The archives is fortunate to have a collection of nearly 400 photographic negatives used by Green, Oakley, and Smith, which document their respective subjects, but also show life in the early 1900’s as it was in the greater Philadelphia area. Donated to the archives by Alice Carter, author of the book The Red Rose Girls: An Uncommon Story of Art and Love, it was Alice’s mother Jane Eisenstat, who rescued the negatives from the trash bin at Violet Oakley’s studio during a visit in the 1960’s.
Although not known for certain, it is likely that the negatives originally belonged to Elizabeth Shippen Green. Her style of composition differed from most of her artist contemporaries due in part to the highly organized system of reference materials that she used for her paintings. She served as the “librarian” for the Red Rose Girls, and kept a large cabinet filled with neatly organized portfolios of photographs and clippings that could be used to create various types of images. Although most other illustrators worked directly from costumed models at that time, Green found this practice to be both time consuming and expensive. Because she had learned about photography while studying at the Pennsylvania Academy of Fine Arts, she found it more efficient and economical to photograph friends or hired models. While some of the photographs Green took involved figures in simple poses and settings that could be used for general reference, most were composed for a specific illustration. Additionally, the trio frequently used themselves as models and can be seen in several of the images in the collection of negatives.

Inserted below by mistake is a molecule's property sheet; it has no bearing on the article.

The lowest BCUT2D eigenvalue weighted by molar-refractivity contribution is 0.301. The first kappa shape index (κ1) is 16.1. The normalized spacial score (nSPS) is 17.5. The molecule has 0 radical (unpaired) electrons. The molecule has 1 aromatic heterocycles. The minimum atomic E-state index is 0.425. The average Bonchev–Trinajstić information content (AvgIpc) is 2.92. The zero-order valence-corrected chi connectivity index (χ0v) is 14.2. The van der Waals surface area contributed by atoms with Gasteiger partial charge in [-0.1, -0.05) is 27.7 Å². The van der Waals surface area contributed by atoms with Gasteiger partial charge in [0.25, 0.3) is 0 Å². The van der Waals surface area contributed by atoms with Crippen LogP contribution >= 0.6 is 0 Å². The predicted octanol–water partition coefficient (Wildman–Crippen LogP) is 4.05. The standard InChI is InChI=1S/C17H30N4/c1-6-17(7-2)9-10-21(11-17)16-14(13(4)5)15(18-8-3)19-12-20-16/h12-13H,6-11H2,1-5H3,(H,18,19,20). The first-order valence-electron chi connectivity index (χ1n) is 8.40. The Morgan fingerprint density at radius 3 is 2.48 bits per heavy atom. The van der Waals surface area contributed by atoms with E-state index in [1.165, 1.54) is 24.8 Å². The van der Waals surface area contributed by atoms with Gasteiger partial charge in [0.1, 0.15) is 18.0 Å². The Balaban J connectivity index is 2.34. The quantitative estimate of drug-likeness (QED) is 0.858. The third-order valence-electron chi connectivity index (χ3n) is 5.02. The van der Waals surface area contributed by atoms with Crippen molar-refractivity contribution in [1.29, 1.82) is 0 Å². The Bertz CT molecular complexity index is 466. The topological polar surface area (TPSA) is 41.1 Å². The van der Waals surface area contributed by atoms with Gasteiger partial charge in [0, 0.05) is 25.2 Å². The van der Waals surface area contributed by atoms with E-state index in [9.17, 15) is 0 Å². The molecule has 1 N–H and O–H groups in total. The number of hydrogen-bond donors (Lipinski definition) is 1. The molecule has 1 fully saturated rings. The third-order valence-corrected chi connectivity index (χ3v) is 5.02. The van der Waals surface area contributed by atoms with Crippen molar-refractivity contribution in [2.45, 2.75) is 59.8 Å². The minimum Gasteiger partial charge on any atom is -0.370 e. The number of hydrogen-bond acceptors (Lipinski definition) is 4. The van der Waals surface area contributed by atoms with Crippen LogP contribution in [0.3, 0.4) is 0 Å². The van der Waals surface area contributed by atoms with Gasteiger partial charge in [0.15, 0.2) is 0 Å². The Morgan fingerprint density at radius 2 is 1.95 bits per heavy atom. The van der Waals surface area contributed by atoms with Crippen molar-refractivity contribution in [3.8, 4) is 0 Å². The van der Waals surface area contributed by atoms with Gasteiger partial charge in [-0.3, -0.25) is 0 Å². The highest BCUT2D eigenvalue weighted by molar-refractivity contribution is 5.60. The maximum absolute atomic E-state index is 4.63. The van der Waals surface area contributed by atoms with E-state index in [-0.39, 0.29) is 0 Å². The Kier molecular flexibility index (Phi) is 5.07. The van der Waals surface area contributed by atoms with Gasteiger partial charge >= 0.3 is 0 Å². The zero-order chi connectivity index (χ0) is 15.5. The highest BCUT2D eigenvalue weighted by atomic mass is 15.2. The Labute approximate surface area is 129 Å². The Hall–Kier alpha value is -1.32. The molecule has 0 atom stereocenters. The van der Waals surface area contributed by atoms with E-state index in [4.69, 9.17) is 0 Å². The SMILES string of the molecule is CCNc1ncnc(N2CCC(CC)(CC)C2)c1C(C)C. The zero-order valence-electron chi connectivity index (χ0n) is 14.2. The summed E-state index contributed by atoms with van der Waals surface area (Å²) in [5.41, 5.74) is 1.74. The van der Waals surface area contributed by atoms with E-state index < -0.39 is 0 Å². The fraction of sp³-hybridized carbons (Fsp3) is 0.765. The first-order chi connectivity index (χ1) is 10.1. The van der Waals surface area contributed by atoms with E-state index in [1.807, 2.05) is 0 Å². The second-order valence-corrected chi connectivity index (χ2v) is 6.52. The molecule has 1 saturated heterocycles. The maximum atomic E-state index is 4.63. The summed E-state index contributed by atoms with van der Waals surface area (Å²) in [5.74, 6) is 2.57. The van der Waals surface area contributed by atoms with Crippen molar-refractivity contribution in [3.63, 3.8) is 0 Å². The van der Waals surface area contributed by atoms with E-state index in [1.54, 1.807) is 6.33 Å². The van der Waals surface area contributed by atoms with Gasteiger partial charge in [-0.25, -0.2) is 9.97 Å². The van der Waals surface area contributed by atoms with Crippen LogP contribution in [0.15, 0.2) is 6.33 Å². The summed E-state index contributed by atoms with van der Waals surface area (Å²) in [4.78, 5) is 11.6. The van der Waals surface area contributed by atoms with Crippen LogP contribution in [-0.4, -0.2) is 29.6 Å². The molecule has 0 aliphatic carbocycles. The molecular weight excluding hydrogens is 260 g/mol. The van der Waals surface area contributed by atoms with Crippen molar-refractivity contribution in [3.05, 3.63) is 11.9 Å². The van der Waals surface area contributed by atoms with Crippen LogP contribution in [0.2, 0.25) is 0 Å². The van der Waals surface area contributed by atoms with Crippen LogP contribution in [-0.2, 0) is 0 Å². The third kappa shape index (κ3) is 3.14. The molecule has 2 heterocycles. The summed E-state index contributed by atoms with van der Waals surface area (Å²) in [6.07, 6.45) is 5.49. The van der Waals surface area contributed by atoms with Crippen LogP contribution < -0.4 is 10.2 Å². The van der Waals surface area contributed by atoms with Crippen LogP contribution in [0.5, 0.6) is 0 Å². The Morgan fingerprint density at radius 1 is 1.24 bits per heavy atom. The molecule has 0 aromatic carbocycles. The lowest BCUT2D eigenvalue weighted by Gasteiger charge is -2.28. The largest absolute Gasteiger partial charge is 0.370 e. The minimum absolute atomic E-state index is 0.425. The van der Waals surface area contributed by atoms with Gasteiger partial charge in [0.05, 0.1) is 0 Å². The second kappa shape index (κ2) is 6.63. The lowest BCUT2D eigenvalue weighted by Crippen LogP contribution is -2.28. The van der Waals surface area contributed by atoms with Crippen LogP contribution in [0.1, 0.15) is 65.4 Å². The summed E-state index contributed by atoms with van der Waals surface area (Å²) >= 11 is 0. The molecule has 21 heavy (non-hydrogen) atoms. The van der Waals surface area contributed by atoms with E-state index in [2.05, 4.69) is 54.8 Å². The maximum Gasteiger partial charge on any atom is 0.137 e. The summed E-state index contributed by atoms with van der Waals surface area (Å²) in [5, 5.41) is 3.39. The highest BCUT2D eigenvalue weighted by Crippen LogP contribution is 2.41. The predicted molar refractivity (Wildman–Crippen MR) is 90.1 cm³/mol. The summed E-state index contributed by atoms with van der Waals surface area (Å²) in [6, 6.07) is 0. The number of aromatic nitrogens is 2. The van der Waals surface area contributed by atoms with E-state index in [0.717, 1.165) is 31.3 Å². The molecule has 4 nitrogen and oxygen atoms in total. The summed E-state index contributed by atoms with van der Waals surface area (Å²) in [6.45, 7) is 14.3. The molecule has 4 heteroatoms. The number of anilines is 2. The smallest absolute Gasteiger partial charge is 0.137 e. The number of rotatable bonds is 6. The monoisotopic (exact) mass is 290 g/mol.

The negatives vary widely in their subject matter, ranging from elaborately costumed men and women to images of a local barbershop. Children were a hugely popular subject of all three women, and are featured prominently within the collection. There are immigrant children playing in the streets, as well as finely dressed and perfectly posed children playing the piano and reading books.
Overall, the collection gives its viewers a fantastic glimpse into both the artistic lives of the Red Rose girls, as well as the people living and working in Philadelphia during an important time in history, over 100 years ago.